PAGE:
Calvin Cycle – Concept, Phases, Function and Importance

We explain what the Calvin Cycle is, its stages, its function and its products. Also, its importance for autotrophic organisms.

photosynthesis autotrophic calvin cycle
The Calvin cycle is the “dark phase” of photosynthesis.

What is the Calvin Cycle?

It is known as the Calvin Cycle, the Calvin-Benson Cycle or the Cycle of carbon fixation in photosynthesis, at a set of biochemical processes that take place in the stomata of plant chloroplasts and other autotrophic organisms whose nutrition is carried out through photosynthesis.

The reactions that make up this cycle belong to the so-called dark phase of the photosynthetic process or light-independent phase, during which carbon dioxide (CO2) taken from the atmosphere, incorporating it into the body in the form of glucose (C6H12OR6) thanks to the action of the enzyme RuBisCo (ribulose-1,5-bisphosphate carboxylase / oxygenase).

The Calvin Cycle owes its name to its discoverer, the American Melvin Calvin, earning him the Nobel Prize in Chemistry in 1961. His other important collaborators on the study were James Bassham and Andrew Benson, all from the University of California, Berkeley.

Stages of the Calvin cycle

calvin cycle autotroph
Each Calvin cycle goes through the stages of fixation, reduction and regeneration.

The Calvin cycle is made up of three distinct stages:

  • Stage 1. CO fixation2, the enzyme RuBisCo catalyzes the carboxylation of ribulose diphosphate, that is, the fixation of carbon dioxide to form PGA (3-Phosphoglyceric Acid).
  • Stage 2. Reduction of PGA to a sugar (CH2O) through the formation of glycealdehyde-3-phosphate (GAP) with NADPH (Nicotidamide adenine dinucleotide phosphate) and ATP (Adenosine Triphosphate) produced in light-dependent reactions.
  • Stage 3. Ribulose diphosphate regeneration, which requires ATP as well.

Function of the Calvin Cycle

The Calvin Cycle has a fundamental role in the life of plants: generate glucose, one of the main sugars (of six carbon atoms) of biochemical use as energy source and structural or storage material.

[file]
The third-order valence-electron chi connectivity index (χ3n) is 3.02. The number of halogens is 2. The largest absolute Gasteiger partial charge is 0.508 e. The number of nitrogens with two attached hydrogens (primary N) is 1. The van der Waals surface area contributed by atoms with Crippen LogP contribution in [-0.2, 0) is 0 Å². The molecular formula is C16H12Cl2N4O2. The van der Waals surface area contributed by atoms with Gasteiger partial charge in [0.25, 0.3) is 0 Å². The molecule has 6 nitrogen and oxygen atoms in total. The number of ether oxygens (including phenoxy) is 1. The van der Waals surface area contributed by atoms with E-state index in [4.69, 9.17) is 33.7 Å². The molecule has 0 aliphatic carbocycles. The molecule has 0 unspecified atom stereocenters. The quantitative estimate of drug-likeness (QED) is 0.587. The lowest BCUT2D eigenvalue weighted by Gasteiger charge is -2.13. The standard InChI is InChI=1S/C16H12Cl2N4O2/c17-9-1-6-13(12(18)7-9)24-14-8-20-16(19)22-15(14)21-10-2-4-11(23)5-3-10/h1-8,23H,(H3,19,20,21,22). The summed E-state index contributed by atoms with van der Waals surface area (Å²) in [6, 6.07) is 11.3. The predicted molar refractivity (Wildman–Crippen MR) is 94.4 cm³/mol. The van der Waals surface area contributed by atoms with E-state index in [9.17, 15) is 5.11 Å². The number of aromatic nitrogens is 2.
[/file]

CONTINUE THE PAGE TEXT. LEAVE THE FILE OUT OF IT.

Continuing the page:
The cycle uses six CO molecules2 to obtain glucose, attaching them to various receptors in a repetitive circuit of energy-consuming chemical reactions (ATP). Six turns of the cycle are necessary to compose a glucose molecule. In addition, every 3 turns of the cycle a molecule of triose phosphate is produced, used in other processes such as the synthesis of starch.

Importance of the Calvin Cycle

The Calvin cycle is the only metabolic pathway that use autotrophic organisms to incorporate the inorganic matter on which they feed, just like CO2 atmospheric, which breathing organisms expel from their organisms. This occurs in both photosynthetic and chemosynthetic organisms.

At the same time, this process is of tremendous ecological importance, since in this cycle in plant tissues energy is stored and transmitted upward in the trophic pyramid, serving as food for herbivorous animals, which in turn serve as food for their predators.

On the other hand, this process of fixation of the carbon contained in the CO2, a known greenhouse gas, contributes to the cooling of the atmosphere and with the reduction of the gases responsible for global warming and climate change. That is why today is more important than ever.

Calvin cycle products

The Calvin Cycle produces a fixed carbon atom in each of its turns, so it takes three rounds of the cycle (and the entry of three molecules of CO2, one at a time) to form a molecule of Glyceraldehyde-3-phosphate (3GP). Thus, part of the material produced can be recycled to reactivate the RuBisCo and another part can be used for the production of glucose.